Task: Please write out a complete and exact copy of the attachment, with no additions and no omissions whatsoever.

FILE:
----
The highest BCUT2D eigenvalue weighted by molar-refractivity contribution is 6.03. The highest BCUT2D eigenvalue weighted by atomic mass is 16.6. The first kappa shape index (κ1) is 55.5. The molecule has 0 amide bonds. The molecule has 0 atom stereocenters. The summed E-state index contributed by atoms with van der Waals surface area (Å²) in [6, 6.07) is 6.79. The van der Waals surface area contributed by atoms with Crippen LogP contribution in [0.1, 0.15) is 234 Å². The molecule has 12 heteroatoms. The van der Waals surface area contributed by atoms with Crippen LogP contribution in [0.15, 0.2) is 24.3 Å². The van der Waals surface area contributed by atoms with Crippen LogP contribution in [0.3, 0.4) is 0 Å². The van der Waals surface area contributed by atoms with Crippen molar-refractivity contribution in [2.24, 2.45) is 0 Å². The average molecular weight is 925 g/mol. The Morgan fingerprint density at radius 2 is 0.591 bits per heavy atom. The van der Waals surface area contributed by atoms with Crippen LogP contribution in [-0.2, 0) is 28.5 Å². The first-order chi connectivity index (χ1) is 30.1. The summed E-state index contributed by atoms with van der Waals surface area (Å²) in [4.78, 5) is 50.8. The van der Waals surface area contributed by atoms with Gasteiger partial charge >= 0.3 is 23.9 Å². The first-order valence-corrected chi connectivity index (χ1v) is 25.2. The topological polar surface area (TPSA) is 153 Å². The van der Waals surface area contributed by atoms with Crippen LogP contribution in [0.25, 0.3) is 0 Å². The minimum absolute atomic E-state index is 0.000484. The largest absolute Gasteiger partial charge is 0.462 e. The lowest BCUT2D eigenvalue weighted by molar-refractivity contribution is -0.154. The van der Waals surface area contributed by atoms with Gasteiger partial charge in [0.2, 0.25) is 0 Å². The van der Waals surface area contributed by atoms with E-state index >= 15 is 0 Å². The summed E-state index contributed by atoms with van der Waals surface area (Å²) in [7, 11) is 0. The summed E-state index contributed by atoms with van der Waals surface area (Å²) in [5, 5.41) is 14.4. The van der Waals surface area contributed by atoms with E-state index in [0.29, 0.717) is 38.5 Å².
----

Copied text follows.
The highest BCUT2D eigenvalue weighted by molar-refractivity contribution is 6.03. The highest BCUT2D eigenvalue weighted by atomic mass is 16.6. The first kappa shape index (κ1) is 55.5. The molecule has 0 amide bonds. The molecule has 0 atom stereocenters. The summed E-state index contributed by atoms with van der Waals surface area (Å²) in [6, 6.07) is 6.79. The van der Waals surface area contributed by atoms with Crippen LogP contribution in [0.1, 0.15) is 234 Å². The molecule has 12 heteroatoms. The van der Waals surface area contributed by atoms with Crippen LogP contribution in [0.15, 0.2) is 24.3 Å². The van der Waals surface area contributed by atoms with Crippen LogP contribution in [0.3, 0.4) is 0 Å². The van der Waals surface area contributed by atoms with Crippen molar-refractivity contribution in [2.24, 2.45) is 0 Å². The average molecular weight is 925 g/mol. The Morgan fingerprint density at radius 2 is 0.591 bits per heavy atom. The van der Waals surface area contributed by atoms with Crippen LogP contribution in [-0.2, 0) is 28.5 Å². The first-order chi connectivity index (χ1) is 30.1. The summed E-state index contributed by atoms with van der Waals surface area (Å²) in [4.78, 5) is 50.8. The van der Waals surface area contributed by atoms with Gasteiger partial charge >= 0.3 is 23.9 Å². The first-order valence-corrected chi connectivity index (χ1v) is 25.2. The topological polar surface area (TPSA) is 153 Å². The van der Waals surface area contributed by atoms with Crippen LogP contribution in [0.25, 0.3) is 0 Å². The minimum absolute atomic E-state index is 0.000484. The largest absolute Gasteiger partial charge is 0.462 e. The lowest BCUT2D eigenvalue weighted by molar-refractivity contribution is -0.154. The van der Waals surface area contributed by atoms with Gasteiger partial charge in [0.2, 0.25) is 0 Å². The van der Waals surface area contributed by atoms with E-state index >= 15 is 0 Å². The summed E-state index contributed by atoms with van der Waals surface area (Å²) in [7, 11) is 0. The summed E-state index contributed by atoms with van der Waals surface area (Å²) in [5, 5.41) is 14.4. The van der Waals surface area contributed by atoms with E-state index in [0.29, 0.717) is 38.5 Å².